COLUMBIA, S.C. (WIS) - On Thursday, the South Carolina Department of Health and Environmental Control (DHEC) reported 199 new cases of the novel coronavirus and nine additional deaths.
The total number of people who have tested positive for COVID-19 in South Carolina is now 9,379 and those who have died to 416.
Included in this article is context on testing, recoveries, hospitalization, death rates and more. That information is provided in detail below the info on new cases announced Thursday.
Six of the nine new deaths announced Thursday were elderly people (65 and older) who lived in the following counties: Clarendon (1), Darlington (1), Horry (1), Kershaw (1), Lee (1), and Spartanburg (1).
Three of the deaths were middle-aged individuals from the following counties: Dillon (1), Florence (1), and Lee (1).
New confirmed cases by county as of Thursday, May 21:
- Aiken (1)
- Allendale (1)
- Anderson (5)
- Bamberg (2)
- Beaufort (2)
- Berkeley (4)
- Charleston (7)
- Chesterfield (3)
- Clarendon (4)
- Colleton (2)
- Darlington (8)
- Dillon (3)
- Dorchester (2)
- Edgefield (1)
- Fairfield (13)
- Florence (13)
- Greenville (27)
- Greenwood (4)
- Horry (13)
- Kershaw (6)
- Lancaster (8)
- Lee (3)
- Lexington (5)
- Marion (1)
- Marlboro (8)
- Newberry (2)
- Orangeburg (2)
- Pickens (5)
- Richland (13)
- Saluda (5)
- Spartanburg (6)
- Sumter (7)
- Williamsburg (6)
- York (7)
- Negative tests from DHEC Public Health Laboratory - 26,257
- Negative tests from private laboratories - 103,510*
- Total negative tests - 129,063*
- Positive tests from DHEC Public Health Laboratory - 3,261*
- Positive tests from private laboratories - 5,953*
- Total positive tests - 9,379
- Total number of tests performed in South Carolina by DHEC and private labs - 138,238*
*Some of the data above reflects testing numbers from May 20. Starting May 22, DHEC will begin providing enhanced testing data.
To find a COVID-19 testing site near you, click or tap here.
With the increase in testing statewide, the percentage of positive cases has fallen drastically. The percent of positive cases fell nearly 2% from May 19 to May 20.
Officials say looking at the percent positive number is a good indicator of how the state is fighting the virus. The following explanation comes straight from DHEC’s website:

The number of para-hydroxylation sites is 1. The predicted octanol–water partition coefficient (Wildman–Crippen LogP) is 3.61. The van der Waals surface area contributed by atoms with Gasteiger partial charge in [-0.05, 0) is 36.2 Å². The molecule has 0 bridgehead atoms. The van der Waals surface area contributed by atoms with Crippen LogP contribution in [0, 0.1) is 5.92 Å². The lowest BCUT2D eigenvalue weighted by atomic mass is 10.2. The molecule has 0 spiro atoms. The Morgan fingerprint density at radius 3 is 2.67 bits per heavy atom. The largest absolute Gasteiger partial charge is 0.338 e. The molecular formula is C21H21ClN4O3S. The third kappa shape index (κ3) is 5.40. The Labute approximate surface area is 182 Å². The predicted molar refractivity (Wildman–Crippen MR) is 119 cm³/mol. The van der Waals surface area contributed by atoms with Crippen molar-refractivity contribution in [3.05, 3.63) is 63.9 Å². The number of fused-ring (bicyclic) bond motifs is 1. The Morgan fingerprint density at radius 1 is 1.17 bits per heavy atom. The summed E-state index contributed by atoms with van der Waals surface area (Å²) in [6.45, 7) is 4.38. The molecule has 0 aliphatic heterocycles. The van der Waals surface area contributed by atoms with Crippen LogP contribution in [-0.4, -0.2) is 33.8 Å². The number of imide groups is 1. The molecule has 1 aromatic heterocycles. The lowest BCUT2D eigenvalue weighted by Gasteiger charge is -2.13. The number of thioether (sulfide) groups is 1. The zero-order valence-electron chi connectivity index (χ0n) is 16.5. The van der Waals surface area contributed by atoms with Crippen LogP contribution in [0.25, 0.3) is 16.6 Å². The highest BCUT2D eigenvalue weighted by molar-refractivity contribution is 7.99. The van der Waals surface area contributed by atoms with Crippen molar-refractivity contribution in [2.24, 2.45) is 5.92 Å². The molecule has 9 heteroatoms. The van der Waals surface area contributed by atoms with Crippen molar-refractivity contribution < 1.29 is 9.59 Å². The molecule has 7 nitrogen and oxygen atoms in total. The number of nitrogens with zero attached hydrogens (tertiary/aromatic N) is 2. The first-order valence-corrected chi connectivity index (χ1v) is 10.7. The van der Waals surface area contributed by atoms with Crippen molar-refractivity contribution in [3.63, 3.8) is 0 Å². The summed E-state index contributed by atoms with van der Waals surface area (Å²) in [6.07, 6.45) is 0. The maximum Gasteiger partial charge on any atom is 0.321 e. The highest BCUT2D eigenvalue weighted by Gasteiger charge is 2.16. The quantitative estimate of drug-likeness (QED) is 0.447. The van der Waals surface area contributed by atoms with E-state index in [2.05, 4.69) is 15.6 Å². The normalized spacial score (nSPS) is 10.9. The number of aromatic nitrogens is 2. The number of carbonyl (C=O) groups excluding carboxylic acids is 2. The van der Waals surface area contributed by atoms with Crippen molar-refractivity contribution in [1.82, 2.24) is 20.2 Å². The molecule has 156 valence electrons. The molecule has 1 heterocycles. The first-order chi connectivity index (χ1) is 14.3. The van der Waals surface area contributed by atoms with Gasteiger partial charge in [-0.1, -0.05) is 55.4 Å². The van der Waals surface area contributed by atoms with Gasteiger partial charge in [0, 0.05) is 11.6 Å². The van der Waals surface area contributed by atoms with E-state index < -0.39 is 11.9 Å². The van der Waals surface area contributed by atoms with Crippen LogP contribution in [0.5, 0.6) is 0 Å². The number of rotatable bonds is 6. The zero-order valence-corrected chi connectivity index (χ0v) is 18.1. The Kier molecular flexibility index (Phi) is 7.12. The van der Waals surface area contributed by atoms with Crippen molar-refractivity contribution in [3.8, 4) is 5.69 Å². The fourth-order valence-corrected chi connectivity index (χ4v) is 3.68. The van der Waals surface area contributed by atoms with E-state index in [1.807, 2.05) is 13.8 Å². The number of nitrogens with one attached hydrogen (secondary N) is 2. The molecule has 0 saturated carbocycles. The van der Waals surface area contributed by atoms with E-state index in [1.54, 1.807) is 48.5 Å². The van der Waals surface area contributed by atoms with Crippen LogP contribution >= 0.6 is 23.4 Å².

"As South Carolina increases testing, there will likely be more laboratory-confirmed cases. The percent positive graphs show trends in the percent of cases of COVID-19 relative to the number of tests performed during the last 28 and 14 days, respectively. The calculation is a result of the number of positive tests reported in a day (for May 20, 199) divided by the total number of tests performed on that same day by both DHEC’s laboratory and private laboratories (for May 20, 4,836), then multiplied by 100 to get the percent positive (4.1% for May 20).
When the percent positive is high, it may indicate that there isn’t enough testing being performed to capture how much disease is in the community and testing may be focused on people who are more severely ill.
When the percent positive is low, it may indicate that more widespread testing is being performed and the percent positive may more accurately reflect how much disease is present in the community."
DHEC says as of Thursday morning, 438 people are hospitalized due to COVID-19 or are under investigation for the possibility of having the virus.
Of all inpatient hospital beds in the state, 7,199 beds are in use and 3,142 beds are available.
As of May 19, DHEC has estimated 85% of people who didn’t die from the virus, and that they have “symptom onset data” for, have recovered. They only have that data for 6,769 people. Of those people, 356 have unfortunately died.
Based on that information, DHEC estimates 5,451 have recovered so far. The rest of the people are still fighting the virus, DHEC says.
In the accelerateSC task force meeting Tuesday, DHEC officials explained they have mandatory reporting for symptoms, but nothing for “people feeling better.” They are working to get a more accurate picture of the number of people who have recovered.